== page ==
Biomarker evaluations and interpretations in a clinical trial are difficult and challenging. We evaluated six tissue-based biomarkers: Ki-67, p53, CD1, and p16 promoter methylation and angiogenesis-related epithelial and stromal VEGF. Ki-67 as a marker of the proliferative fraction of OPL cells seemed to increase as the tissue passed from normal histology to hyperplasia to dysplasia to cancer. Mutations of p53 occur in 40% to 50% of head and neck squamous cell cancers and are associated with an increased immunohistochemical expression of p53 in malignant cells (36, 37). We did not find a correlation between levels of Ki-67 or p53 expression and either a clinical or a histologic response. A higher baseline p53 level (above the median), however, was associated with a worse oral cancer–free survival in our multivariate analysis. This result is consistent with prior trials in which p53 protein overexpression frequently occurred in OPLs with a decreased response to retinoid chemoprevention and increased rates of PD or cancer (38).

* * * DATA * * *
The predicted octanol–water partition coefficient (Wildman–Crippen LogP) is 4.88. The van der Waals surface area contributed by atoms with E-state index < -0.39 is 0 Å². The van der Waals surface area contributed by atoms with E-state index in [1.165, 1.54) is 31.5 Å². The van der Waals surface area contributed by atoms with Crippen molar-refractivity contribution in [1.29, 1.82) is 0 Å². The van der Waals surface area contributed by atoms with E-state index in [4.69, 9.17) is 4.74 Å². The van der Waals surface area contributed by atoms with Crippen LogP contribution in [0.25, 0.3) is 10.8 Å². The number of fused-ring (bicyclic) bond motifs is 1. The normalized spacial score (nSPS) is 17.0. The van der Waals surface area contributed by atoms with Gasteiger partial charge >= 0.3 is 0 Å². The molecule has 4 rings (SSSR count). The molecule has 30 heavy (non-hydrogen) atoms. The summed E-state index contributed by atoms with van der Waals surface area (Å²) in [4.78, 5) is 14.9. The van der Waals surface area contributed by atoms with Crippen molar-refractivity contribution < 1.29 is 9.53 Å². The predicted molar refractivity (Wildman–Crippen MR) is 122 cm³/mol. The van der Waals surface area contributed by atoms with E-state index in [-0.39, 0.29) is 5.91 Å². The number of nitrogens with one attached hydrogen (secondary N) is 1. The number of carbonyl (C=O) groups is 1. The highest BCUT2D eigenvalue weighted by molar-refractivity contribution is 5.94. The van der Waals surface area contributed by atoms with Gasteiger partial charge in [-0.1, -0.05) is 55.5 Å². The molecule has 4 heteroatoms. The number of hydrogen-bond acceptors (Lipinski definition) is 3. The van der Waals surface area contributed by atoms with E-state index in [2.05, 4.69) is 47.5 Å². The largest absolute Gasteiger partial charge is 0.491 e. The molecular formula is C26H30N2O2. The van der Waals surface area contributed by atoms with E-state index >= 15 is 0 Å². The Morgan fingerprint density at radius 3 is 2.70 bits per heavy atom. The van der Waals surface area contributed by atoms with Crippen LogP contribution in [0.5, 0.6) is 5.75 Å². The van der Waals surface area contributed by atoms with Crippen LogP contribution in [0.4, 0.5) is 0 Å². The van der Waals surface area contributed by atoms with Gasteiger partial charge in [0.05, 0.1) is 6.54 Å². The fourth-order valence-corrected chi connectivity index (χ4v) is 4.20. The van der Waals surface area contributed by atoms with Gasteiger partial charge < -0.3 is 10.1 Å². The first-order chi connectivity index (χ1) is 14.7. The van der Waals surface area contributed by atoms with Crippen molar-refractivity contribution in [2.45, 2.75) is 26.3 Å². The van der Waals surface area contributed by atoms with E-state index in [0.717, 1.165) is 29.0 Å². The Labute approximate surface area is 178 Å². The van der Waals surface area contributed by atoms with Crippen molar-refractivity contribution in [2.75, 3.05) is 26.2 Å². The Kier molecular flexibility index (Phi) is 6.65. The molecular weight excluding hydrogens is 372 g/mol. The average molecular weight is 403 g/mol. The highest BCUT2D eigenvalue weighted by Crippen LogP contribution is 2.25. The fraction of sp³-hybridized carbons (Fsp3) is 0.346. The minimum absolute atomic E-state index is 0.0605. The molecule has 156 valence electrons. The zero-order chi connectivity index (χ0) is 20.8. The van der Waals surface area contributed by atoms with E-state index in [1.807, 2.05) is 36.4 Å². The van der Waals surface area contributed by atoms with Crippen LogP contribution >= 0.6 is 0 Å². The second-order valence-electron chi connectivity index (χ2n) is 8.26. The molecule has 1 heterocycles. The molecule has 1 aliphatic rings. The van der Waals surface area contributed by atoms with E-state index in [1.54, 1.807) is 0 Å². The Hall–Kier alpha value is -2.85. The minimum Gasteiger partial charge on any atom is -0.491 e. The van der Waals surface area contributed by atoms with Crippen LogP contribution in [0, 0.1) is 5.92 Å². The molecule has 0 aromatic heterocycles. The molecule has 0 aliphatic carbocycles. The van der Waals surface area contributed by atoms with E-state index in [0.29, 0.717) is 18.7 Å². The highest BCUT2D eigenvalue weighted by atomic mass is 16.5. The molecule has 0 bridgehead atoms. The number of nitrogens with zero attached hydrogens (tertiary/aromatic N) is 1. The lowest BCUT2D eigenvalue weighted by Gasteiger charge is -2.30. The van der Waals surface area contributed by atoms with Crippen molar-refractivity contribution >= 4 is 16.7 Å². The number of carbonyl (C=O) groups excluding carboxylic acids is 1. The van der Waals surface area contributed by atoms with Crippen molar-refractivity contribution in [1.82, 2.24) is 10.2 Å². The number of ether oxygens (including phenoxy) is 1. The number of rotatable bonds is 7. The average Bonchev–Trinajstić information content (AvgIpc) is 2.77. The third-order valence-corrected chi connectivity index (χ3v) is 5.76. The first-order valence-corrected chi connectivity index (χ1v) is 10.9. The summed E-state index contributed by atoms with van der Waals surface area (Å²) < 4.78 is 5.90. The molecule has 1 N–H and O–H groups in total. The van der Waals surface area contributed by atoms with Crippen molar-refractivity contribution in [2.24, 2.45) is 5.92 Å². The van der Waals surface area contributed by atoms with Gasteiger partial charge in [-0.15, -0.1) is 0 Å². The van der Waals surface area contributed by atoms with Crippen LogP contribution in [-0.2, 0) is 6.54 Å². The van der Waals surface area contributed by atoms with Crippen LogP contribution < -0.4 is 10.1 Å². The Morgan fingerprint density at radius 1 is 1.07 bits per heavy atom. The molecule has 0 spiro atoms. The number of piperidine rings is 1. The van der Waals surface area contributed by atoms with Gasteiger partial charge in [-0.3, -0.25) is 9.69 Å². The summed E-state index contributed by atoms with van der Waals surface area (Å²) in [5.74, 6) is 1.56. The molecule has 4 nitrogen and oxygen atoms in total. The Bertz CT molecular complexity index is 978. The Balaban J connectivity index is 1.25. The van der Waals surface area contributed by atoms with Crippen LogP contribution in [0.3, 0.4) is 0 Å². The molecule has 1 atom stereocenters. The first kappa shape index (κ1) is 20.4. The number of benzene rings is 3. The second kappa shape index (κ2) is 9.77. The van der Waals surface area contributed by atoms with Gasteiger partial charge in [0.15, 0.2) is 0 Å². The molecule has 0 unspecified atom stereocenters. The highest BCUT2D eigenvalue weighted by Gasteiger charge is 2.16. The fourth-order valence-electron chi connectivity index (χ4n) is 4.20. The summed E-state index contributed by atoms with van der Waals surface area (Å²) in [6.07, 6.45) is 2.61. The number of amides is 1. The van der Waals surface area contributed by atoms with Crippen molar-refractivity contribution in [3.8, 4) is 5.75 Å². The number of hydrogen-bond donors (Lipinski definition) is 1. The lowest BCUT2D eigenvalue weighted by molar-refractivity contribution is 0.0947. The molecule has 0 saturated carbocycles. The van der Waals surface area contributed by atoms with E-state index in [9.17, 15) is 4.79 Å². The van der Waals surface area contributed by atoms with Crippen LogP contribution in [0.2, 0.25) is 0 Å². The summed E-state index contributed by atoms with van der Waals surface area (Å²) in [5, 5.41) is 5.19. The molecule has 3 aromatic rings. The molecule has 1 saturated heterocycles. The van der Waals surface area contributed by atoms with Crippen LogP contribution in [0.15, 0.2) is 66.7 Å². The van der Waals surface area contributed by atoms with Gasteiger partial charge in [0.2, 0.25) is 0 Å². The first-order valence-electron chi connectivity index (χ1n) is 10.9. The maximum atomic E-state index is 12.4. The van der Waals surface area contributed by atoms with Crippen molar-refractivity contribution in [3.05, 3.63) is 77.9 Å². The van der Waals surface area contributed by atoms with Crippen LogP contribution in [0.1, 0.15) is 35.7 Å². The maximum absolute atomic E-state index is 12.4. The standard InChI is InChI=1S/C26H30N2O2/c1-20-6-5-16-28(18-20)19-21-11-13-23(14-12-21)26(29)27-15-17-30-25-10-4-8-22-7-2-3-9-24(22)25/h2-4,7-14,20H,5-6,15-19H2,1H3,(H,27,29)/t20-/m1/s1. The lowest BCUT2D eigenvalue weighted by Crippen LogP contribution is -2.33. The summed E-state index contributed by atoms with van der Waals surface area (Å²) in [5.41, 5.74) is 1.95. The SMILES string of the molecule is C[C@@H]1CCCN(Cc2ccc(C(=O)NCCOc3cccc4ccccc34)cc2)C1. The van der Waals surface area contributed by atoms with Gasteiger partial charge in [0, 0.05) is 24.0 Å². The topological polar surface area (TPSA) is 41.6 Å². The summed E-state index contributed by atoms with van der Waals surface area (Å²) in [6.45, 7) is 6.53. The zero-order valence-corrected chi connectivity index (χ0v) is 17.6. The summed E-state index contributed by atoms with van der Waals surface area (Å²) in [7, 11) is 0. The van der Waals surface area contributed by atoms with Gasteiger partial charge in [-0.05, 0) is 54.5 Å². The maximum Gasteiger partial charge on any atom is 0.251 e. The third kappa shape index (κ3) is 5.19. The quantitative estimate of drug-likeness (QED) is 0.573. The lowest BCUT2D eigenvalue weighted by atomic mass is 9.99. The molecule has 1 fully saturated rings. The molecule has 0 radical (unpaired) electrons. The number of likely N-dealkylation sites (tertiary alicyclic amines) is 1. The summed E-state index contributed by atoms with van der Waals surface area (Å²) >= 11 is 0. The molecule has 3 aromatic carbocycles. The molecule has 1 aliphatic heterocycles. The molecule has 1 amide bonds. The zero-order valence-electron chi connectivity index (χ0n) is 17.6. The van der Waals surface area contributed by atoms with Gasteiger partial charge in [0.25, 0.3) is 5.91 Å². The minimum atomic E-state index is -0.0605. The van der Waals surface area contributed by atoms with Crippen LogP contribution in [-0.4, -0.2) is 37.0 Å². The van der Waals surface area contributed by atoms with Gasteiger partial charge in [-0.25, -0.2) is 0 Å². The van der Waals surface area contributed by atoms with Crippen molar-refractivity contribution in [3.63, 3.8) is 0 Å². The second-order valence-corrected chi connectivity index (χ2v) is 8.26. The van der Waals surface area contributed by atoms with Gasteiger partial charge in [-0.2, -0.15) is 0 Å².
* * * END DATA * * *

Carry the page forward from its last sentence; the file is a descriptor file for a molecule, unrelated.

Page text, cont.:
CD1 gene amplification frequently occurs and is associated with increased genomic instability in head and neck squamous cell tumors (39, 40). CD1 overexpression allows cells to continually enter the S phase independently of external stimulatory signals. Because dysregulation of the cell cycle, especially disruption of the G1-S checkpoint, is important to head and neck tumorigenesis, CD1 is an important potential marker of the risk of an OPL for oral cancer (39, 41). Prior studies have shown that high baseline CD1 expression has the highest correlation with increased cancer risk (41, 42). This finding specifically involves the truncated alternate CD1 protein, which is suspected of being a nuclear oncogene (43). In our trial, the median level of CD1 was higher in clinical responders than in nonresponders (P = 0.9287), and CD1 downregulation was seen in clinical responders, whereas CD1 was upregulated in patients with SD or PD. Although higher levels of baseline CD1 were associated with a higher risk of oral cancer development (HR, 7.4; P = 0.07) in our univariate analysis, a result that is consistent with our prior observations (39, 41), this effect was weaker in our multivariate analysis. These data add to the growing body of evidence that CD1 may be an important regulatory molecule in OPLs.